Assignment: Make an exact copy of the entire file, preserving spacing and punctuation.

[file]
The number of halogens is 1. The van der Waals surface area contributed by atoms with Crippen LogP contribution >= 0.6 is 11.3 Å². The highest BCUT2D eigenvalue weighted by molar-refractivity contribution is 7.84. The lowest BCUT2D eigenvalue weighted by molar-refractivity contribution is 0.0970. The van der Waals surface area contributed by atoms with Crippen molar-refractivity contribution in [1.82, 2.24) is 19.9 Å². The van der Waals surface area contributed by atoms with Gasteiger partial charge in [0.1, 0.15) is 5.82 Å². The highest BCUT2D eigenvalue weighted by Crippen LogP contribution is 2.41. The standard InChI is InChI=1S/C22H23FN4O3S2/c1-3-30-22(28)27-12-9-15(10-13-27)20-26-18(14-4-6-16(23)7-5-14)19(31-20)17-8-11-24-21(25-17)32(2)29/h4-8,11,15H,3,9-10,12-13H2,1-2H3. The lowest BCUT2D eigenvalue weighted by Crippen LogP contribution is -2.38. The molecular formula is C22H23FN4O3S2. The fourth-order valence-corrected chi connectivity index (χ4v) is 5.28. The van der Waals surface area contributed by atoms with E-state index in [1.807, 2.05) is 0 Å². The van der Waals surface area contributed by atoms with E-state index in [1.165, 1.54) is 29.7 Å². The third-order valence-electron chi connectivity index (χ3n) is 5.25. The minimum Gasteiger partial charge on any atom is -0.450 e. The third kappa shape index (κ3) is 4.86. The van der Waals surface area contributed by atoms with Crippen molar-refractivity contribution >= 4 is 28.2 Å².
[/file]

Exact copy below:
The number of halogens is 1. The van der Waals surface area contributed by atoms with Crippen LogP contribution >= 0.6 is 11.3 Å². The highest BCUT2D eigenvalue weighted by molar-refractivity contribution is 7.84. The lowest BCUT2D eigenvalue weighted by molar-refractivity contribution is 0.0970. The van der Waals surface area contributed by atoms with Crippen molar-refractivity contribution in [1.82, 2.24) is 19.9 Å². The van der Waals surface area contributed by atoms with Gasteiger partial charge in [0.1, 0.15) is 5.82 Å². The highest BCUT2D eigenvalue weighted by Crippen LogP contribution is 2.41. The standard InChI is InChI=1S/C22H23FN4O3S2/c1-3-30-22(28)27-12-9-15(10-13-27)20-26-18(14-4-6-16(23)7-5-14)19(31-20)17-8-11-24-21(25-17)32(2)29/h4-8,11,15H,3,9-10,12-13H2,1-2H3. The lowest BCUT2D eigenvalue weighted by Crippen LogP contribution is -2.38. The molecular formula is C22H23FN4O3S2. The fourth-order valence-corrected chi connectivity index (χ4v) is 5.28. The van der Waals surface area contributed by atoms with E-state index in [1.807, 2.05) is 0 Å². The van der Waals surface area contributed by atoms with E-state index in [1.165, 1.54) is 29.7 Å². The third-order valence-electron chi connectivity index (χ3n) is 5.25. The minimum Gasteiger partial charge on any atom is -0.450 e. The third kappa shape index (κ3) is 4.86. The van der Waals surface area contributed by atoms with Crippen molar-refractivity contribution >= 4 is 28.2 Å².